Maps Partners with WOU to Bring Financial Literacy to University’s Mentoring Program
March 26, 2013
March 26, 2013
Western Oregon University (WOU) students will now have access to financial literacy training thanks to a partnership announced recently with Maps Credit Union.
Maps invested $50,000 to fund scholarships for student peer mentors at WOU, growing the number of student mentors in the 12-year-old program from 15 to 43 and allowing one mentor to be assigned to each of the university’s residence hall living communities.
The university, in turn, will add a financial literacy component to the mentoring program’s curriculum, and Maps will provide workshops for students and “train the trainer” instruction for the 43 peer mentors, giving the program the capacity to improve financial literacy for more than 1,200 students currently living on campus.
“I would personally like to applaud Maps for joining us in delivering this critically important educational program for our students,” said WOU President Mark Weiss. “Financial literacy is a skill that will serve WOU students well both during their college experience and after graduation as they build their careers and families. We are grateful to Maps for their investment and have confidence in this important partnership.”
WOU’s Peer Mentor program is managed through a collaboration between the university’s Student Health and Counseling Center and University Housing that is focused on student success and graduation.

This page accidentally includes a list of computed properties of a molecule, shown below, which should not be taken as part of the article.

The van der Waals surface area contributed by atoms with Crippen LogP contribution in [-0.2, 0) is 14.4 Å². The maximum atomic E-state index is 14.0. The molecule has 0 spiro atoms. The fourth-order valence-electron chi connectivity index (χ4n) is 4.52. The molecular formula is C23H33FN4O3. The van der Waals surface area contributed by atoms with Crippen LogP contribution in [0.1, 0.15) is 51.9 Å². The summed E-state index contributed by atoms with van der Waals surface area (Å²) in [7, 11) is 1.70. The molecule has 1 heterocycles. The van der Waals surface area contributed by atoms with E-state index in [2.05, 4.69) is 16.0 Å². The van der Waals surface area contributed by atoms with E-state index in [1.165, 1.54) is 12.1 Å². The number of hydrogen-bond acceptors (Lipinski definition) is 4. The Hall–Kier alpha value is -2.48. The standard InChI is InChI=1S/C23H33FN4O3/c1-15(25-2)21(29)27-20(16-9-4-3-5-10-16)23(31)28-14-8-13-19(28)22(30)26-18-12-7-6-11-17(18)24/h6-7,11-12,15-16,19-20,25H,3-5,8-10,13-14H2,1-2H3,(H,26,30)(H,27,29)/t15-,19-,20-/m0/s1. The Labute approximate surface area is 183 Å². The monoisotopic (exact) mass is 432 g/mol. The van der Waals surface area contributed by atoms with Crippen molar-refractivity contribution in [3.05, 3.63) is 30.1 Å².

Following a selection process, Maps’ peer mentors receive specialized training from Student Health and Counseling Center counselors to serve as the front line of support to assist students. Through educational-based programs, Maps’ peer mentors promote healthy lifestyles, provide wellness workshops and assist freshmen with the transition to college. To expand healthy living, assistance will now include teaching and promoting financial literacy.
“Maps loves the Peer Mentor Program’s commitment to increase financial literacy by training today’s students in skills they will use for the rest of their lives,” said Jill Nowacki, vice president of development for Maps. “Building financial literacy not only increases the chances of these students finishing school, but of them graduating with less debt, making smarter financial decisions throughout life, and teaching future generations how to better manage money.”
Questions or comments? Contact Matt Halvorson, Anthem Editor: email@example.com.